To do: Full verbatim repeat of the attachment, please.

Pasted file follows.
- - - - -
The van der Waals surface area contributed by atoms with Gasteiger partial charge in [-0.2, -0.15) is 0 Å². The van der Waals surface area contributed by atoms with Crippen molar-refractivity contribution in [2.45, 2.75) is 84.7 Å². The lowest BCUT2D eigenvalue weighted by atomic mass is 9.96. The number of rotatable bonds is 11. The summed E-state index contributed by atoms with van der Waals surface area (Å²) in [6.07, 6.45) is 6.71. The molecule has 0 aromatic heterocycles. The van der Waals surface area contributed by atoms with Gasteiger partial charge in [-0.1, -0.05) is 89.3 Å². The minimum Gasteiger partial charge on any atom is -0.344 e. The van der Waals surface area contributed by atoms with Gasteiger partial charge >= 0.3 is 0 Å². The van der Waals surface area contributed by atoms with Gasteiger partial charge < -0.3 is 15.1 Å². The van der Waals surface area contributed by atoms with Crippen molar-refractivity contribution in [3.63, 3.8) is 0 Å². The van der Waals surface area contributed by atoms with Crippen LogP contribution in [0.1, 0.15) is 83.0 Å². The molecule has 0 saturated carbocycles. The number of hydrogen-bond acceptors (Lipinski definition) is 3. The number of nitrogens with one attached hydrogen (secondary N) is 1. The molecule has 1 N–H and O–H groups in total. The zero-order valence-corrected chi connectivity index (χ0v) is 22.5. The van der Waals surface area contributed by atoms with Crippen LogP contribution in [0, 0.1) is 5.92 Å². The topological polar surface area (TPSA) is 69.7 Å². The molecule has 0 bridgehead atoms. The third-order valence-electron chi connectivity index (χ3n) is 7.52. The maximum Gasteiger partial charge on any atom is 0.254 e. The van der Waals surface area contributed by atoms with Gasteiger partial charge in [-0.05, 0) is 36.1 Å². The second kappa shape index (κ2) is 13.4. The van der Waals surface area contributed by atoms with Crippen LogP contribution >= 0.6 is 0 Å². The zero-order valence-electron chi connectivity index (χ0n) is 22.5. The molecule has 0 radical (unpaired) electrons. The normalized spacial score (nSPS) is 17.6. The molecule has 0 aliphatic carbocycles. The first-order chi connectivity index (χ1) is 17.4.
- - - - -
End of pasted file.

The van der Waals surface area contributed by atoms with Gasteiger partial charge in [-0.2, -0.15) is 0 Å². The van der Waals surface area contributed by atoms with Crippen molar-refractivity contribution in [2.45, 2.75) is 84.7 Å². The lowest BCUT2D eigenvalue weighted by atomic mass is 9.96. The number of rotatable bonds is 11. The summed E-state index contributed by atoms with van der Waals surface area (Å²) in [6.07, 6.45) is 6.71. The molecule has 0 aromatic heterocycles. The van der Waals surface area contributed by atoms with Gasteiger partial charge in [-0.1, -0.05) is 89.3 Å². The minimum Gasteiger partial charge on any atom is -0.344 e. The van der Waals surface area contributed by atoms with Gasteiger partial charge >= 0.3 is 0 Å². The van der Waals surface area contributed by atoms with Gasteiger partial charge < -0.3 is 15.1 Å². The van der Waals surface area contributed by atoms with Crippen molar-refractivity contribution in [3.63, 3.8) is 0 Å². The van der Waals surface area contributed by atoms with Crippen LogP contribution in [0.1, 0.15) is 83.0 Å². The molecule has 0 saturated carbocycles. The number of hydrogen-bond acceptors (Lipinski definition) is 3. The number of nitrogens with one attached hydrogen (secondary N) is 1. The molecule has 1 N–H and O–H groups in total. The zero-order valence-corrected chi connectivity index (χ0v) is 22.5. The van der Waals surface area contributed by atoms with Crippen LogP contribution in [0, 0.1) is 5.92 Å². The topological polar surface area (TPSA) is 69.7 Å². The molecule has 0 bridgehead atoms. The third-order valence-electron chi connectivity index (χ3n) is 7.52. The maximum Gasteiger partial charge on any atom is 0.254 e. The van der Waals surface area contributed by atoms with Gasteiger partial charge in [-0.05, 0) is 36.1 Å². The second kappa shape index (κ2) is 13.4. The van der Waals surface area contributed by atoms with Crippen LogP contribution >= 0.6 is 0 Å². The zero-order valence-electron chi connectivity index (χ0n) is 22.5. The molecule has 0 radical (unpaired) electrons. The normalized spacial score (nSPS) is 17.6. The molecule has 0 aliphatic carbocycles. The first-order chi connectivity index (χ1) is 17.4.